Best When — firm, light brown, plump and fresh looking. Ripe kiwifruit should give to gentle palm pressure. Avoid rock hard, mushy, bruised or shriveled fruit. To ripen at home, place in a paper bag at room temperature and check daily for a gentle give.
Store — refrigerated in the coldest part of the refrigerator when ripe.

Kumquats

Best When — firm and fresh looking with bright, shiny color. Should ` appear glossy and relatively unblemished. Any leaves should be fresh and green. Avoid mold rot and dry leaves.
Store — loosely wrapped in the refrigerator. Use in two to four days.
Additional Notes — the kumquat's skin is sweet and its flesh tart. The entire fruit is eaten raw when very ripe or more often candied and pickled whole, or used in marmalades and preserves.

Lady Apple

Best When — blemish free and light in color. When ripe, will be about the size of an apricot with a characteristic crisp texture.
Store — refrigerated or in a cool place.
Additional Notes — the lady apple is sweet/tart and often used as a garnish.

Lemons

Best When — fine textured, thin skinned and heavy with good, deep yellow color. Avoid lemons that are shriveled, hard skinned or soft and spongy and any with mold. The stem end is where signs of aging or decay show up first.
Store — refrigerated (45 ­ 55°F) for five to seven days.
Additional Notes — lemons absorb odors well.

Limes

Best When — plump, fresh, glossy looking and heavy with a bright, thin skin. Avoid shriveled, soft limes and those with dry, woody skins. Also avoid mold and bruises. Keep limes away from sunlight, as this will cause yellowing and faster deterioration.
Store — refrigerated (45 ­ 55°F) for five to seven days.

Nectarines

Best When — firm, plump and well­formed with smooth, unblemished skin. Look for good, bright color without a green tint or green at the stem end. A ripe nectarine will give slightly along the seam and will have a pleasant, peachy fragrance. Avoid nectarines that are hard, shriveled or have a dull color. Also avoid overly soft nectarines and those with bruises, blemishes and/or dark spots. Nectarines will ripen after harvest.
Store — in a warm place or paper bag. Check for ripeness daily. Store ripe nectarines in the refrigerator. Consume in three to five days.

Oranges

Odor-producing
Best When — firm, heavy and plump with bright color and smooth, tight skin. Color alone is not an indication of a good orange, as some oranges remain green after harvest. Avoid loose skin in all varieties except tangerines, which should have loose skin. Avoid all that are dull, shriveled, soft, spongy or bruised. Also avoid those that are lightweight with soft spots, mold or any other signs of decay.
Store — refrigerated for a week or more. California oranges store best (between 45 ­ 55°F), while Florida oranges prefer colder temperatures (33 ­ 40°F).

Papaya

Best When — smooth skinned, medium sized and well shaped with some yellow and green color. A ripe papaya is at least 3/4 yellow or yellow-orange and will yield to gentle pressure. Avoid soft spots, bruises, broken skin and dark brown or black spots. Also avoid shriveled and overly soft papaya, or those that are hard and green. Papaya will ripen after harvest.
Store — at room temperature until papaya gives to gentle pressure and has a pleasant papaya aroma. Store in a paper bag to shorten ripening time. Check daily. Refrigerate ripe papaya. Use promptly.

Passion fruit (Granadilla)

Best When — skin is tough, deep purple and wrinkled in appearance. Should be similar to an egg in size and shape.
Store — refrigerated.

Pawpaw (Papaw)

Best When — firm, creamy and yellow. Avoid ones that bear any indication of deformity or deterioration.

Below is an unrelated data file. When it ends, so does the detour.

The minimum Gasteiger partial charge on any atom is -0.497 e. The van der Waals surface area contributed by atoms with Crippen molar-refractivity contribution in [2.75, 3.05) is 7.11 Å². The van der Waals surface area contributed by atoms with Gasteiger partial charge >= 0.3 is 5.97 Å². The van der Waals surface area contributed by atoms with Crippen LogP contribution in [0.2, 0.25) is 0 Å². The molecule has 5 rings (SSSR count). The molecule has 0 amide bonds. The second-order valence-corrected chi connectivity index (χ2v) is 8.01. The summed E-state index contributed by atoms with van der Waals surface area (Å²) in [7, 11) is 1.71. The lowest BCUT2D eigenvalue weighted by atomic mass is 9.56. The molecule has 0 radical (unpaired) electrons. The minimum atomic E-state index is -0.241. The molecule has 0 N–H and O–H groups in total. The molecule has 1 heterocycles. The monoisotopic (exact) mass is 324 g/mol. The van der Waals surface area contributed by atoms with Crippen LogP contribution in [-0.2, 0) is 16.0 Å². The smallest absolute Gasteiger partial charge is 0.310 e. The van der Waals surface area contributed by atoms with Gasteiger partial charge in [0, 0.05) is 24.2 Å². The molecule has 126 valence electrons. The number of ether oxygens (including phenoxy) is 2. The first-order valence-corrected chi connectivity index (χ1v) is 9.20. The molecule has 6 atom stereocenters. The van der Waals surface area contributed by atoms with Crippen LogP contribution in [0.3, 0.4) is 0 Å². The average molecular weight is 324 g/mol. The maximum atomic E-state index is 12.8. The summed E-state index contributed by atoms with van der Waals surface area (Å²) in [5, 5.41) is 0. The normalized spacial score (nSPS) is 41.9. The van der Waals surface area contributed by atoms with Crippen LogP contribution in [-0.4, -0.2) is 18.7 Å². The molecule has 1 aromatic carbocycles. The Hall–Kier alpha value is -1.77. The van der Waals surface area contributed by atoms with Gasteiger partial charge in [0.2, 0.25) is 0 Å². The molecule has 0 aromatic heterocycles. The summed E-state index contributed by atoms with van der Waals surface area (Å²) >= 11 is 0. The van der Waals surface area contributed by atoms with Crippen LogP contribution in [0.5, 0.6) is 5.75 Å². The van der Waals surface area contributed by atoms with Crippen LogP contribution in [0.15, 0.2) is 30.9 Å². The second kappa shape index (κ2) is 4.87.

Store — at room temperature until ripe and then refrigerate.
Additional Notes — The pawpaw is a member of the cherimoya family. It has a custard-like texture and a sweet flavor reminiscent of bananas and pears.

Peaches

Best When — firm and bright, gives to gentle pressure and has a pleasant aroma. Should have a yellowish or creamy tint color with little or no green. Avoid shriveled, soft peaches and those with bruises. Also avoid those that are very hard or look too green. Peaches will ripen, getting softer and juicer after harvest. Ripen in a warm area or paper bag. Check daily for ripeness.
Store — in the coldest part of the refrigerator when ripe. But not too cold — peaches are susceptible to freezing damage. Consume in two to four days.

Pears (Anjou, Bartlett, Bosc, Comice, Seckel, Red)

Ethylene-producing
Best When — bright and fresh looking with no bruises or external damage. Pears are harvested before they ripen and other than Bartletts do not dramatically change color when ripe. Test for ripeness by pressing gently near the stem, if it gives to gentle pressure it is sweet, juicy and ready to eat. Waiting until pears are soft around the middle may indicate over ripeness. Ripen pears in a warm place in a fruit bowl or in a paper bag. Check daily for ripeness.
Store — in the coldest part of the refrigerator when ripe.

Persian Melons

Best When — netting is full and light­colored and stem cut is fragrant. A slight give is a good sign. Avoid those with green or dark netting, obvious bruises, soft and or watery spots, and cracks. Also avoid those with a sloshy sound when shaken or with a wet stem end.
Store — at room temperature for a few days, if desired, then refrigerate (45 ­ 55°F). Always refrigerate when cut.

Persimmons

Best When — smooth and plump with bright glossy skin and the stem cap attached. For immediate consumption, look for one that is a bit soft and even shriveled. Avoid those that are decayed, bruised or overly hard. A persimmon will ripen after harvest.
Store — at room temperature or in a paper bag and check daily for ripeness.

Pineapple

Best When — fresh looking with green, crisp leaves. Should be a good size, heavy and plump with smooth, flat “eyes.” Color is not a fail­safe indicator of ripeness, nor is pulling out a leaf. Avoid pineapples with bruises, soft spots and dry-looking leaves, or moldy, dark, watery eyes. Smell the end of a pineapple, avoiding those with an unpleasant smell. Pineapple will not ripen or gain sugar after harvested. However, it will begin to ferment and the flavor changes, which some people mistake for ripening.